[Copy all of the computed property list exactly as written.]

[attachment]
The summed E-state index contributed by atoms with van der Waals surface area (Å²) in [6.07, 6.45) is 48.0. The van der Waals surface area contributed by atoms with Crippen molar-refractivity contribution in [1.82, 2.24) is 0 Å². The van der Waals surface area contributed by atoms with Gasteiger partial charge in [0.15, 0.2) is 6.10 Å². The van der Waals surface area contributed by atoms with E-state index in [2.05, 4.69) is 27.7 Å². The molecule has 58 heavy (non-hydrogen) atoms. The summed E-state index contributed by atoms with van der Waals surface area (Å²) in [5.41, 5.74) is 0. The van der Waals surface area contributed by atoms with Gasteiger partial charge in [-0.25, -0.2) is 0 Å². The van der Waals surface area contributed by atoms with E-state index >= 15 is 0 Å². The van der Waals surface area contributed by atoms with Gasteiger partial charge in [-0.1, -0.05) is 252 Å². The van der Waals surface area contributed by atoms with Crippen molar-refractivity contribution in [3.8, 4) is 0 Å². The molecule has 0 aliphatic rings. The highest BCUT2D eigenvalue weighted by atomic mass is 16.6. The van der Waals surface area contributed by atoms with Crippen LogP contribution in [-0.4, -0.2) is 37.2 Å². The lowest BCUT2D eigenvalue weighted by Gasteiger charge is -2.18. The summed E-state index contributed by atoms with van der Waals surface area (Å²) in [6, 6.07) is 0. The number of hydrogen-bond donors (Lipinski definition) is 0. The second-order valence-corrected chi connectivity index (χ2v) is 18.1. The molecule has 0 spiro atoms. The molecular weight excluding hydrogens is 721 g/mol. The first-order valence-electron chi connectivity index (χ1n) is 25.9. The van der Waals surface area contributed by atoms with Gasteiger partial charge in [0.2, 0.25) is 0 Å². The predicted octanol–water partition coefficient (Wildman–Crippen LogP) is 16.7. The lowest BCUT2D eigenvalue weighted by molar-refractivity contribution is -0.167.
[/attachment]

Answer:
The summed E-state index contributed by atoms with van der Waals surface area (Å²) in [6.07, 6.45) is 48.0. The van der Waals surface area contributed by atoms with Crippen molar-refractivity contribution in [1.82, 2.24) is 0 Å². The van der Waals surface area contributed by atoms with Gasteiger partial charge in [0.15, 0.2) is 6.10 Å². The van der Waals surface area contributed by atoms with E-state index in [2.05, 4.69) is 27.7 Å². The molecule has 58 heavy (non-hydrogen) atoms. The summed E-state index contributed by atoms with van der Waals surface area (Å²) in [5.41, 5.74) is 0. The van der Waals surface area contributed by atoms with Gasteiger partial charge in [-0.25, -0.2) is 0 Å². The van der Waals surface area contributed by atoms with E-state index >= 15 is 0 Å². The van der Waals surface area contributed by atoms with Gasteiger partial charge in [-0.1, -0.05) is 252 Å². The van der Waals surface area contributed by atoms with Crippen molar-refractivity contribution in [3.8, 4) is 0 Å². The molecule has 0 aliphatic rings. The highest BCUT2D eigenvalue weighted by atomic mass is 16.6. The van der Waals surface area contributed by atoms with Crippen LogP contribution in [-0.4, -0.2) is 37.2 Å². The lowest BCUT2D eigenvalue weighted by Gasteiger charge is -2.18. The summed E-state index contributed by atoms with van der Waals surface area (Å²) in [6, 6.07) is 0. The number of hydrogen-bond donors (Lipinski definition) is 0. The second-order valence-corrected chi connectivity index (χ2v) is 18.1. The molecule has 0 spiro atoms. The molecular weight excluding hydrogens is 721 g/mol. The first-order valence-electron chi connectivity index (χ1n) is 25.9. The van der Waals surface area contributed by atoms with Gasteiger partial charge in [0.2, 0.25) is 0 Å². The predicted octanol–water partition coefficient (Wildman–Crippen LogP) is 16.7. The lowest BCUT2D eigenvalue weighted by molar-refractivity contribution is -0.167.